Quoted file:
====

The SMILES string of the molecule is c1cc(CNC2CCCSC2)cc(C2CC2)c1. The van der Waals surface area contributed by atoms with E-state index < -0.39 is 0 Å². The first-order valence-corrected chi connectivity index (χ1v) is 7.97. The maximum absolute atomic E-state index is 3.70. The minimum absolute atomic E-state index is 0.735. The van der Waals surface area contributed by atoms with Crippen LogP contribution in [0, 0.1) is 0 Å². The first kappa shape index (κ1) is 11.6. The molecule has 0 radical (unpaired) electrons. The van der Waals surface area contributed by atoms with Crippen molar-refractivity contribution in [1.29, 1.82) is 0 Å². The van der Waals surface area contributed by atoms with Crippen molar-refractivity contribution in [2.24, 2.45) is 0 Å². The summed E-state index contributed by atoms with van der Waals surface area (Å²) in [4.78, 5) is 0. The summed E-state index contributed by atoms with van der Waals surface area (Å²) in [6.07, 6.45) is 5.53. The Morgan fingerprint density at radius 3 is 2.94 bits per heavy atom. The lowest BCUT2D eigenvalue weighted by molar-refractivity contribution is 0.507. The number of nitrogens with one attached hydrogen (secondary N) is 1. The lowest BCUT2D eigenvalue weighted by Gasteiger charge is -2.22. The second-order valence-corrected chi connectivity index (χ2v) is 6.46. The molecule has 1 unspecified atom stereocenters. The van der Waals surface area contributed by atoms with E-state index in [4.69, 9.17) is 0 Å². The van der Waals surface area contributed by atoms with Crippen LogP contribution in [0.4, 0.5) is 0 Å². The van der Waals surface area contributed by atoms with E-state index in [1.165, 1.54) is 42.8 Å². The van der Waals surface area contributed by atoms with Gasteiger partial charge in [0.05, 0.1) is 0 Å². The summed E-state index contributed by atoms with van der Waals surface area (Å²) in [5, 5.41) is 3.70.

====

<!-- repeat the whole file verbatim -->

The SMILES string of the molecule is c1cc(CNC2CCCSC2)cc(C2CC2)c1. The van der Waals surface area contributed by atoms with E-state index < -0.39 is 0 Å². The first-order valence-corrected chi connectivity index (χ1v) is 7.97. The maximum absolute atomic E-state index is 3.70. The minimum absolute atomic E-state index is 0.735. The van der Waals surface area contributed by atoms with Crippen LogP contribution in [0, 0.1) is 0 Å². The first kappa shape index (κ1) is 11.6. The molecule has 0 radical (unpaired) electrons. The van der Waals surface area contributed by atoms with Crippen molar-refractivity contribution in [1.29, 1.82) is 0 Å². The van der Waals surface area contributed by atoms with Crippen molar-refractivity contribution in [2.24, 2.45) is 0 Å². The summed E-state index contributed by atoms with van der Waals surface area (Å²) in [4.78, 5) is 0. The summed E-state index contributed by atoms with van der Waals surface area (Å²) in [6.07, 6.45) is 5.53. The Morgan fingerprint density at radius 3 is 2.94 bits per heavy atom. The lowest BCUT2D eigenvalue weighted by molar-refractivity contribution is 0.507. The number of nitrogens with one attached hydrogen (secondary N) is 1. The lowest BCUT2D eigenvalue weighted by Gasteiger charge is -2.22. The second-order valence-corrected chi connectivity index (χ2v) is 6.46. The molecule has 1 unspecified atom stereocenters. The van der Waals surface area contributed by atoms with E-state index in [4.69, 9.17) is 0 Å². The van der Waals surface area contributed by atoms with Crippen LogP contribution in [0.4, 0.5) is 0 Å². The van der Waals surface area contributed by atoms with E-state index in [1.165, 1.54) is 42.8 Å². The van der Waals surface area contributed by atoms with Gasteiger partial charge in [0.05, 0.1) is 0 Å². The summed E-state index contributed by atoms with van der Waals surface area (Å²) in [5, 5.41) is 3.70.